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What Rights Does My Ex Have With Regards to Our Children?

Author: Elizabeth Mugan BA/BSc, PGDipLaw, BVC, CIArb - Updated: 27 May 2015 |
 
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We get many comments and questions from you about child support. We've taken a selection of your comments addressing the issue of keeping contact with your children and the fear of your ex taking them from you - and asked our expert to give some comprehensive information and advice.

The traditional view of the family set up has become something of a minority in 21st century society and because of this, a broken down relationship can lead to complicated legal issues. Whether you are recently divorced and wondering about the role your ex-husband has in your child's life, or you have a child from a relationship that has broken down, but were never married, you need to understand your legal position when it comes to creating an amicable situation for your child to grow up in. Here we aim to dispel some of the myths about parental access and to give you the advice you need to rebuild your life and your children's lives.

Parental Responsibility

Parental responsibility (also known as PR) creates "responsibilities" rather than "rights" regardless of whatever the state of the parents' relationship, emphasising the view that each will maintain an equal, shared and continuing responsibility towards the child.

Where both the mother and the father have PR, they have the power to act alone unless there is a circumstance where, by law, each person with PR is to give consent i.e. in the case of adoption. In reality, holding PR gives the ability to make decisions in relation to the child's name, religion, school, consent to medical treatment and marriage etc.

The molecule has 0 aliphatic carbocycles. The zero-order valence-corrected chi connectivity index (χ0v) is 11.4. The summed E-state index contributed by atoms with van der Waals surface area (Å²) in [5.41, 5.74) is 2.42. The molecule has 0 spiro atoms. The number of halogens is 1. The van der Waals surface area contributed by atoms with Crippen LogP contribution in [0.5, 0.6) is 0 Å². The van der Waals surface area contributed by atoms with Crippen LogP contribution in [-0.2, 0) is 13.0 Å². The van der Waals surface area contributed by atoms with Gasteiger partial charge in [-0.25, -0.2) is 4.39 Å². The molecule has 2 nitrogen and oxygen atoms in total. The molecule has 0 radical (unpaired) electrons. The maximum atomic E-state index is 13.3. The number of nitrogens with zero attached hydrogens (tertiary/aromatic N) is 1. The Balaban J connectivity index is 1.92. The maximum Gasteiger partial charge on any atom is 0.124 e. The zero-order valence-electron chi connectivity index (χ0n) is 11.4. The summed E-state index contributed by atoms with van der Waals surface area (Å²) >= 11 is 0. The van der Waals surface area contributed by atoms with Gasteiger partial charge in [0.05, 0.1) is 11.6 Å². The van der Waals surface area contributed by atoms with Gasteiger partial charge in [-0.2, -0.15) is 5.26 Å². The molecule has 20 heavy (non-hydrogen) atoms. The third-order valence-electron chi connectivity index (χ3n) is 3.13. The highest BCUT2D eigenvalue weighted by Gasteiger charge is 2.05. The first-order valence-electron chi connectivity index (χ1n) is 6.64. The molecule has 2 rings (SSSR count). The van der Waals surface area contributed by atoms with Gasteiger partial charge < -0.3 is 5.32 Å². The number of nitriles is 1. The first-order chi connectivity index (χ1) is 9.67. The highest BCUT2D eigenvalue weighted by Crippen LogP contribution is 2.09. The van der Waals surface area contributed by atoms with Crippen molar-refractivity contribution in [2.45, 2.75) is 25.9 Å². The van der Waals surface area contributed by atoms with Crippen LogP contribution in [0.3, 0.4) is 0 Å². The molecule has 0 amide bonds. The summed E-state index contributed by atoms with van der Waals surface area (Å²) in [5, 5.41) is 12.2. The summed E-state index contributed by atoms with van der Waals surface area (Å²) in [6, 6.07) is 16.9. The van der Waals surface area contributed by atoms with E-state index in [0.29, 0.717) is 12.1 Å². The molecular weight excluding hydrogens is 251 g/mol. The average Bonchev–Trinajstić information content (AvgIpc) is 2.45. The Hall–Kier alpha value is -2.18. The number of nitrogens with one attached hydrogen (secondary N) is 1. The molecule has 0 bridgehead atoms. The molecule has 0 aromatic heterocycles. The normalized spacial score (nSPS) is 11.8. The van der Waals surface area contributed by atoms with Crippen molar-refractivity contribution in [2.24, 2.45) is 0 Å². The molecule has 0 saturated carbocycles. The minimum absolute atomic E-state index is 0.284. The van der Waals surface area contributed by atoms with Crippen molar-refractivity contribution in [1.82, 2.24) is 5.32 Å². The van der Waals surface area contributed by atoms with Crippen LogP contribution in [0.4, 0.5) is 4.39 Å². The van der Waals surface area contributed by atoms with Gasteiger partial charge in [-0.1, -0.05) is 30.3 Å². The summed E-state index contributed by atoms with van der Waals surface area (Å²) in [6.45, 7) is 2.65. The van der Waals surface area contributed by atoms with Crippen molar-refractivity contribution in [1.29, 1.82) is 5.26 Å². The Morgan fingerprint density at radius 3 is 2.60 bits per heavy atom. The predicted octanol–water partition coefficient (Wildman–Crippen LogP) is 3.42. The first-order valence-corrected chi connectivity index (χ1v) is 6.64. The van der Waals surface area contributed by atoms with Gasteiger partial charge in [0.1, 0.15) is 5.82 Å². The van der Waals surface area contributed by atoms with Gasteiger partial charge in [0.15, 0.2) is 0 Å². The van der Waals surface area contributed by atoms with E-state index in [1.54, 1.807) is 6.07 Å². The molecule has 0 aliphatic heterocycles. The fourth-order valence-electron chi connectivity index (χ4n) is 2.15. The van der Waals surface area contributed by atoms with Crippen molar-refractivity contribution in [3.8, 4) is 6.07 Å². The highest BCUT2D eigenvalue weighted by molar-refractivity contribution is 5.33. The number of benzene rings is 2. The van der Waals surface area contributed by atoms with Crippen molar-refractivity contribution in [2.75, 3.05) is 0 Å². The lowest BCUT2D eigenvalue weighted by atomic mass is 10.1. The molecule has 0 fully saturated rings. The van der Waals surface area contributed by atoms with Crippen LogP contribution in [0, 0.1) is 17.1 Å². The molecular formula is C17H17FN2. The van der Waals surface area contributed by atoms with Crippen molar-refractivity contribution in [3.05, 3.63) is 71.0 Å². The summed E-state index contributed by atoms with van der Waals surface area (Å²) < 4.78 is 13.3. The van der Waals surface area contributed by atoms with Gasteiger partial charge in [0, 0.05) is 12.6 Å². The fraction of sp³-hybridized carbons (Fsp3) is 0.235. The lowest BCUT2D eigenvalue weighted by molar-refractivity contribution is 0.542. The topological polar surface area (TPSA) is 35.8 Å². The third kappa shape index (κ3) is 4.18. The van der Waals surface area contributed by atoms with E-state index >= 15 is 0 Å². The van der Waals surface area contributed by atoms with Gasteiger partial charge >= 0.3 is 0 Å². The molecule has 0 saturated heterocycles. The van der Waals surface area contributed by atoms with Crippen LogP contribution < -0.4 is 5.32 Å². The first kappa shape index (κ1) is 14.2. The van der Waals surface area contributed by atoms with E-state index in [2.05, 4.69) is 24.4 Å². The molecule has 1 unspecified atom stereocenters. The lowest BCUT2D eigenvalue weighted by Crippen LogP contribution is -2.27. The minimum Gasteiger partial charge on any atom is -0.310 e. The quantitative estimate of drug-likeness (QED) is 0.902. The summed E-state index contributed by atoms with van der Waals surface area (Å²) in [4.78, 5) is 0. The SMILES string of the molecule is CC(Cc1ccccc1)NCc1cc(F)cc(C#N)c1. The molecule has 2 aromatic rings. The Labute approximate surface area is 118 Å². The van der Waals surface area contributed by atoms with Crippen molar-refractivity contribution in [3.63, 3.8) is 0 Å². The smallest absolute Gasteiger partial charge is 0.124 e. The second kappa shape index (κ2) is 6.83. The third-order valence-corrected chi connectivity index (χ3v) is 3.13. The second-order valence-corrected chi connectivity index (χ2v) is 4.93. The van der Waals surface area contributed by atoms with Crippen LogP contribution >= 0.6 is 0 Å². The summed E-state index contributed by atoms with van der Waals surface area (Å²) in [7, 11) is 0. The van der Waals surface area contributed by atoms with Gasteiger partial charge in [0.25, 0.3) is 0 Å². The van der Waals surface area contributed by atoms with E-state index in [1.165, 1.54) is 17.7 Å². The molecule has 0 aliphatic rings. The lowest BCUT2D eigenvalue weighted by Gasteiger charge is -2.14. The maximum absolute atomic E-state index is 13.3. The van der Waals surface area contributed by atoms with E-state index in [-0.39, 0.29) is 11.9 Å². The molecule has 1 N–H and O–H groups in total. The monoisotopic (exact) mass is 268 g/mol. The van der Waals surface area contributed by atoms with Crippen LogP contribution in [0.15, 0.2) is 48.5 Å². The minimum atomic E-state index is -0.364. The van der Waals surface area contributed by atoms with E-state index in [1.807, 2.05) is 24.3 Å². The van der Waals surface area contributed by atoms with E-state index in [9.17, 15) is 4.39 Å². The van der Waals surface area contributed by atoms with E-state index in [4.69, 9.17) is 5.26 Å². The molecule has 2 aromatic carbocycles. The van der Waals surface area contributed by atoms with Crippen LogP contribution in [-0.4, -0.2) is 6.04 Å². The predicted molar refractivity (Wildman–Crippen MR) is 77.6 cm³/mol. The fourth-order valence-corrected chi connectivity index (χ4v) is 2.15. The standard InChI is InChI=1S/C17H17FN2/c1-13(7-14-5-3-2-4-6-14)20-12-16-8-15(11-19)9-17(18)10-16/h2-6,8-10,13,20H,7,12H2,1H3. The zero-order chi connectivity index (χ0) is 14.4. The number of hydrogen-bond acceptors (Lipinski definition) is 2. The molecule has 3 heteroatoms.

Who has Parental Responsibility?

Below is a flow chart to help you determine if you have Parental Responsibility:

A mother always has PR. A father who is married to the mother at the time of birth will automatically have PR.

To clarify, for unmarried fathers, the situation is different. Unmarried fathers will have PR if:

  • They marry the mother after the child is born
  • They have jointly registered the child's birth with the mother i.e. their name is on the birth certificate
  • For pre December 2003 registrations, the mother provides a formal declaration of agreement that the father's name is to be added to the birth record and the father re-registers the birth to add his details
  • The court orders a residence order in favour of the father, although this will usually terminate when the resident order ends (generally age 16)
  • A birth parent has signed a parental responsibility agreement
  • A step-parent's PR agreement can be made by consent with all those already having PR for the child
  • By obtaining an adoption order from the court

Where a father has not automatically gained PR, the mother does not have to add the father's name to the birth certificate. However, this will not stop the father from being able to apply to the court for an order, such as a parental responsibility order, which may result in him acquiring PR.

Other family members

Other family members, taking grandparents as an example, do not automatically have PR. They would only be granted PR by a court if, for example, they were appointed as Guardian or were to adopt their grandchild for any reason. If a father with PR asks his parents to take care of the child, they can do so usually without the mother's agreement. However, the child would not be able to remain resident with the grandparents unless they had been granted a residency order by the court.

Voluntary access arrangements

If more than one of you has PR, then the best thing you can do for both your children and yourselves is to voluntarily agree to contact and access etc. If you can do this, then you are more likely to maintain a more harmonious relationship for the sake of your children. Additionally, it will prevent you from having to go to court and from having to pay court and solicitor's fees if you are unable to get legal aid.